Want to bring metal 3D printing into a future project? Discover the services that can help you do it. 

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Get direct 24/7 access to the technologies and materials you need to bring your designs to life. Instant quotes, short lead-times, and easy checkout. 

Manufacturing services

Innovate and speed up your manufacturing in collaboration with our experts. Rely on our full range of in-house technologies suitable for all industries and applications. 

Prototyping services

Transform your product development cycle and get the best possible products to market faster. Get unbiased advice and dedicated support from teams committed to your success.


Build your success on a platform of software tools that efficiently manage and control the 3D printing process, allowing you to meet the highest standards of the most demanding industries.


Work with our experts to translate your business challenges into 3D printing opportunities and identify the applications that can help you meet your needs.

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Would you like to ask a question or begin working on a project? We’d love to hear from you.

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Train and learn

Get more from your next project with helpful resources dedicated to metal 3D printing.

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How to design for metal 3D printingFind related training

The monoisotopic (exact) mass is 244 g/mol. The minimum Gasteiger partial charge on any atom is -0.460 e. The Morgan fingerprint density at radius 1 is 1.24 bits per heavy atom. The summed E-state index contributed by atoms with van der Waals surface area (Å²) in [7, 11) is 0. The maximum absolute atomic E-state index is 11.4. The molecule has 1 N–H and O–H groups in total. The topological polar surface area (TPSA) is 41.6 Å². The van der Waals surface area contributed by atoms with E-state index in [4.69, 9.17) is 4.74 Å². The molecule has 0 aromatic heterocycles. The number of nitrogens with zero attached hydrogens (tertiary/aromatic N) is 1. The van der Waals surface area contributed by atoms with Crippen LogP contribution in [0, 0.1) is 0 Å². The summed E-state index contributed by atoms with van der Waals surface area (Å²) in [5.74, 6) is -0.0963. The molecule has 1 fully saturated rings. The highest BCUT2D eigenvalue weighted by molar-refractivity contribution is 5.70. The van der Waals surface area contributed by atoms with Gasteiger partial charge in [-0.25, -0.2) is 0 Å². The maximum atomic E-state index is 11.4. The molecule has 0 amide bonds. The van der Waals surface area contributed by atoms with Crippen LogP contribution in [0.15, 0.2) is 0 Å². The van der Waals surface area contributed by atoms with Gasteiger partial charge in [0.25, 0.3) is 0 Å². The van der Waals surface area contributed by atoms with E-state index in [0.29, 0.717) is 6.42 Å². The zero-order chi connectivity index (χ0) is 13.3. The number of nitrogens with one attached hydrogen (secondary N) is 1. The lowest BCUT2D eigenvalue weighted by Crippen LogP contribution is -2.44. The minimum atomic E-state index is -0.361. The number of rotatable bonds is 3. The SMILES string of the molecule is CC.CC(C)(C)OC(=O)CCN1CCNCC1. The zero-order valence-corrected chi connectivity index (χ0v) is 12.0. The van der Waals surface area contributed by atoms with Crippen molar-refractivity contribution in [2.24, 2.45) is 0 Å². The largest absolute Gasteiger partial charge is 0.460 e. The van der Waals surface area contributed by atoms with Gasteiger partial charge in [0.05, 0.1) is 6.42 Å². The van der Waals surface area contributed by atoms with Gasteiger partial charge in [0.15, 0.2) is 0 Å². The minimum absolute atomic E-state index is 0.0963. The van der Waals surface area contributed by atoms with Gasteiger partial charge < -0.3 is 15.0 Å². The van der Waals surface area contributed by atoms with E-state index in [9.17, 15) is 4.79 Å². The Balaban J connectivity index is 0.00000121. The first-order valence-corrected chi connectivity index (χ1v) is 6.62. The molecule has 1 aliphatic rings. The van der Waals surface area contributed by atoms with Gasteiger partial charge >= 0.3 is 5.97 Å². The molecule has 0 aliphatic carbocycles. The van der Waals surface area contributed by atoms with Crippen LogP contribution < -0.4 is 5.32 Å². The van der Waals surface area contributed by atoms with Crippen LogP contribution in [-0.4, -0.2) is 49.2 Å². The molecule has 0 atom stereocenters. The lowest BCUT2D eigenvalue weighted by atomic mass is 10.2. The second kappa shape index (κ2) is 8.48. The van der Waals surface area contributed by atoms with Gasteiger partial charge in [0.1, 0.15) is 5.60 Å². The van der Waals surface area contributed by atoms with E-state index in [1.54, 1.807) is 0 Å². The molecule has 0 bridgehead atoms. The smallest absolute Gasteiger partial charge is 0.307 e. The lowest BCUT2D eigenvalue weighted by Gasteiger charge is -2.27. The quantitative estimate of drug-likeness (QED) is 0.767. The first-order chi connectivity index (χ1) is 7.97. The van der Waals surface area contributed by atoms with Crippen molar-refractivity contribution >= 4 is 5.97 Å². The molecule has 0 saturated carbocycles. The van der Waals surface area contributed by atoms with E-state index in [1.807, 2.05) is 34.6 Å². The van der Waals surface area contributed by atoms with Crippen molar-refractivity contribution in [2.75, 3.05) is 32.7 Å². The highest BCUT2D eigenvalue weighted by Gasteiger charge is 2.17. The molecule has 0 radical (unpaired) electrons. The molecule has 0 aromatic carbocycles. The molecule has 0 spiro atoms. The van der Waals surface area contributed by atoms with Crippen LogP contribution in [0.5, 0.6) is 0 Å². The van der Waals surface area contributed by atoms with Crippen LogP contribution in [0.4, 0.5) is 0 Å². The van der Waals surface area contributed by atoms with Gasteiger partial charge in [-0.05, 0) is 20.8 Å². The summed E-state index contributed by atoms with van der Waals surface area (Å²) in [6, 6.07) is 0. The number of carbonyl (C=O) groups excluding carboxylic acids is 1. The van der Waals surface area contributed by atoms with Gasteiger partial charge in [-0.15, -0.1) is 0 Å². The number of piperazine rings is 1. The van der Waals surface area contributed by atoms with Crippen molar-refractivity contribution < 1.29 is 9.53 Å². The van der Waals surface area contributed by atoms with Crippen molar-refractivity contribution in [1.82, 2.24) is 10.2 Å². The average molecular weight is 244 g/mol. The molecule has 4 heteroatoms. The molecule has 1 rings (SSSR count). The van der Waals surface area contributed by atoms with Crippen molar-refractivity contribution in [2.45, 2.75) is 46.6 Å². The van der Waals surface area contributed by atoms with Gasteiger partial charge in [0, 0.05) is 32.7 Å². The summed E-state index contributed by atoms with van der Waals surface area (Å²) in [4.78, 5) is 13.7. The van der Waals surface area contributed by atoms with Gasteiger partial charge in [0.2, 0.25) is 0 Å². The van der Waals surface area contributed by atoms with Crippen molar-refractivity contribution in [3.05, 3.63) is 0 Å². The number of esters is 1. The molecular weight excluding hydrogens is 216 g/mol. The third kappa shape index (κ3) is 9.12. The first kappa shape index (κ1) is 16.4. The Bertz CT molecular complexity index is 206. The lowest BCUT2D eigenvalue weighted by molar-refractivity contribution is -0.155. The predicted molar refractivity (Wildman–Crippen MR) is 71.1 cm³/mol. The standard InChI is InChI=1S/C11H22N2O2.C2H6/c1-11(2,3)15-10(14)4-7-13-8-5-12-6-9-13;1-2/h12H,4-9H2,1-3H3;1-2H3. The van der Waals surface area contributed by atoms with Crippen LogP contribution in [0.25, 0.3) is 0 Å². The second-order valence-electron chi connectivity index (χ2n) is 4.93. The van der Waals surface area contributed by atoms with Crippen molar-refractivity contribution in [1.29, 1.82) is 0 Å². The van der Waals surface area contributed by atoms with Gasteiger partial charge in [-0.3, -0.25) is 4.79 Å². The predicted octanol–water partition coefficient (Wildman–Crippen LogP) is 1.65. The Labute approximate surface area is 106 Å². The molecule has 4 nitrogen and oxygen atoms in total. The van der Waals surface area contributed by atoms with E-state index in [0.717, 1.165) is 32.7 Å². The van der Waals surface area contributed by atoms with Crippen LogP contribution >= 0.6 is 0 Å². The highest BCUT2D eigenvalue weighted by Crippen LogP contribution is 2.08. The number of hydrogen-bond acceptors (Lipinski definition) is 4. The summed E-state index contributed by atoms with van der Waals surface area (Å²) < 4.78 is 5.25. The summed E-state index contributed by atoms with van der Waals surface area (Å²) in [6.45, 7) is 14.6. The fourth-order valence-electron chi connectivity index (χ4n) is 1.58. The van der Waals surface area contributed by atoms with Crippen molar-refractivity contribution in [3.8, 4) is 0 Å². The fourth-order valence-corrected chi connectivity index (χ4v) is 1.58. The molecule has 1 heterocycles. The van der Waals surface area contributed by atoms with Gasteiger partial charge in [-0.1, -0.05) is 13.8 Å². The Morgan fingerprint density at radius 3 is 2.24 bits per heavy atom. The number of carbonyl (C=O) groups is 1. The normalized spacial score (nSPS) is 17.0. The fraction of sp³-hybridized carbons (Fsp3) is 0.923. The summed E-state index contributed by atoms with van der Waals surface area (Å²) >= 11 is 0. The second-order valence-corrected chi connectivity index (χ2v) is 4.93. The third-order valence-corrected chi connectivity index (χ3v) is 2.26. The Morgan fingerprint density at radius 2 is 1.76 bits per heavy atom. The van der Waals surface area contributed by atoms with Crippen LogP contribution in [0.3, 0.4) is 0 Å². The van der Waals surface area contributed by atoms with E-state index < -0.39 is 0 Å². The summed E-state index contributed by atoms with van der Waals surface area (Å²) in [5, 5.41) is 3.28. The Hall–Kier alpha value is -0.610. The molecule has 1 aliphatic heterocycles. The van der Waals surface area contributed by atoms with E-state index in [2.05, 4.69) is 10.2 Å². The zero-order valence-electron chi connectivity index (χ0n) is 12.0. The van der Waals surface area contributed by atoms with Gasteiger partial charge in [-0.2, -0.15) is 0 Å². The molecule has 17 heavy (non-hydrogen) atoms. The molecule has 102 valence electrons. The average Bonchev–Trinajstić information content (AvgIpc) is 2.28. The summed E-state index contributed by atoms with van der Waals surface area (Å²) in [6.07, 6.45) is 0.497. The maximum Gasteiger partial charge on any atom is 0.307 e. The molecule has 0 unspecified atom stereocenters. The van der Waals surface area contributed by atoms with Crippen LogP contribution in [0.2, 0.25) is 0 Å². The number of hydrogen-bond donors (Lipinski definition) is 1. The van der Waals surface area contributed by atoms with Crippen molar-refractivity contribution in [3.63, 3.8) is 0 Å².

Taking the Plunge: the When, How, and Where of Metal 3D Printing

4 min read


Struggling with Production Costs and Lead Times of Metal Parts?


Taking the Plunge: the When, How, and Where of Metal 3D Printing

4 min read


Struggling with Production Costs and Lead Times of Metal Parts?

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Types of 3D Printing in Metal

Metal powder is the backbone of metal 3D printing. Though it’s difficult and dangerous to handle in its raw state, its unique features make it the preferred metal stock type. The vast majority of metal 3D printing technologies utilize metal powder. As a result, the major differences between types of metal printers relate to how they fuse the powder into metal parts. These methods vary greatly, ranging from using high energy lasers to fuse loose powder to extruding bound metal powder filament. In this article, we’ll take a look at the most heavily used types of metal 3D printing, how they work, and why they’re beneficial.

Powder Bed Fusion

Known by many names, powder bed melting is currently the most common type of metal 3D printing. These machines distribute a fine layer of powder over a build plate and selectively melt a cross section of the part into the powder layer. There are two distinct types of powder bed melting techniques: Selective Laser Melting and Electron Beam Melting.

Selective Laser Melting (SLM)

Also known as: Direct Metal Laser Sintering (DMLS), Selective Laser Sintering (SLS), Direct Metal Printing (DMP), Laser Powder Bed Fusion (LPBF).

The majority of Powder Bed Fusion machines are Selective Laser Melting (SLM) machines. SLM machines use high powered lasers to fuse metal layers into parts. After a print, an operator removes the part (or parts) from the powder bed, cuts the part away from the build plate, and post processes the part. It’s the current standard for metal printing -- most companies in Metal AM today sell SLM machines.